Like many freelance writers, I am signed up to several content writing marketplaces. But today, to my utmost surprise, there is simply no work. This is something new for me. A few months ago, I was making a regular amount of money every month. Now I'm lucky if I can make even half of that. amount in twice the amount of time. I wonder what happened? I'm signed up with three platforms. Two of them never showed me a single job, but that didn't matter because the third one gave me as much I could handle. But now, the well of work appears to have completely dried up.
Content Writing Marketplaces
Many freelance writing experts warn newer writers against signing up for the 'content mills'.I've heard all the arguments. 'It's a race to the bottom. You'll never make money', they say. But I've also come across people online who claim to be making thousands of dollars a month writing for these sites. Now, who is telling the truth? Freelance writing teachers claim to sell you courses that will help you make heaps of money. But is this anti-content-mill-rhetoric a sales ploy?
How to Make Money on a Content Writing Site
There's one sure way to make money on a content writing site. Get the customer to send you direct orders. They'll pay you a top rate and you'll be paid your worth. I've lost count of the number of times I've been asked would I accept direct orders. The trouble is, the orders sometimes don't come in the end. When clients realise that the rate for direct orders is far higher than the normal rate, many of them suddenly develop amnesia. They pretend they never asked you to write for them. It's such a shame.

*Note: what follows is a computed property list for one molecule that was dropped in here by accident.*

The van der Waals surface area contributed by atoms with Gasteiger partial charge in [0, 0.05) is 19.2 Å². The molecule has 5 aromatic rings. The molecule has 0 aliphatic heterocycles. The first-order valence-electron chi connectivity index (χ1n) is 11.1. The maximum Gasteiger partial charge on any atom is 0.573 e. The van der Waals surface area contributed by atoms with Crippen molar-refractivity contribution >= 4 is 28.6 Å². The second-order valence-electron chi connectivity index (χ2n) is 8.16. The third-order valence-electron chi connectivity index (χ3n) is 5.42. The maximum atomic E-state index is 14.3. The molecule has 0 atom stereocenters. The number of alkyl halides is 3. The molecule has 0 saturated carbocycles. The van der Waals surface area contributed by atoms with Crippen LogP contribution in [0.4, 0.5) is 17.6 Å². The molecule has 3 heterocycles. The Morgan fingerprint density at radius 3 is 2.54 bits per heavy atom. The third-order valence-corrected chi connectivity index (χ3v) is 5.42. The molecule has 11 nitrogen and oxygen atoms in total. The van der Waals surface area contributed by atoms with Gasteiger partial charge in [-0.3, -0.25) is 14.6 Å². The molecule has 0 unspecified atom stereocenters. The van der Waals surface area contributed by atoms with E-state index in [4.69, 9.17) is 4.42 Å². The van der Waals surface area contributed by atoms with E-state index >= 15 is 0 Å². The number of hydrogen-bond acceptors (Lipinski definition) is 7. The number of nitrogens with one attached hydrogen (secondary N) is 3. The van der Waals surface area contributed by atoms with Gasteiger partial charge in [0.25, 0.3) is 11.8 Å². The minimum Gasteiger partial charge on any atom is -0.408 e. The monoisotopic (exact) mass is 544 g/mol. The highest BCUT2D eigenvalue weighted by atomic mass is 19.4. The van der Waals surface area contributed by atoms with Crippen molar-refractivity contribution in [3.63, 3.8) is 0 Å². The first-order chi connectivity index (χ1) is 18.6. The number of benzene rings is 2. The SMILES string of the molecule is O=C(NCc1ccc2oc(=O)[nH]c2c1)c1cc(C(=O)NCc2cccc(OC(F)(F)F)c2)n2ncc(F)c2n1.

Writing is Real Work
Writing is real work. It is time consuming. It is resource consuming. You may have to switch on your computer and your lights in order to do that work. You have to spend time and energy composing sentences and inserting keywords seamlessly. You must fit your piece into the right word count. So yes, it's definitely real work. It may be sedentary, but man it can tire you out. So we've pretty much established that writing is real work. But I once got an enquiry to this very website from a businessman who wanted regular 1000 word articles from me for his website. He couldn't pay anything as he was only starting out, he said. But he would pay in the future. I'm not the first freelance writer to get an offer like that and I won't be the last. But it's amazing how that still continues to happen. Because some business people, who should know better, don't place any value on content.
Cold Emailing? Isn't That Spam?
According to some of the freelance writing coaches out there, cold emailing is the surest way to gather clients. High paying clients who pay big money. Really? But isn't going into someone's inbox without an invitation considered to be bad manners nowadays? I suppose, like everything else in life, it just depends. See, these coaches tell you that all you have to do is gather some email addresses, compose a craftily worded email with a killer headline and bingo! High paying clients will now come crawling out of the metaphorical woodwork. Wouldn't that be great? With my luck, the cold email would end up in the spam box where it will be deader than a doornail. in 30 days' time. Meanwhile, the freelance writing coach is laughing all the way to the Caribbean. I have received emails from at least two freelance writing coaches, claiming to be relaxing by the sea in the Caribbean while their business takes care of itself. Well, good for them!
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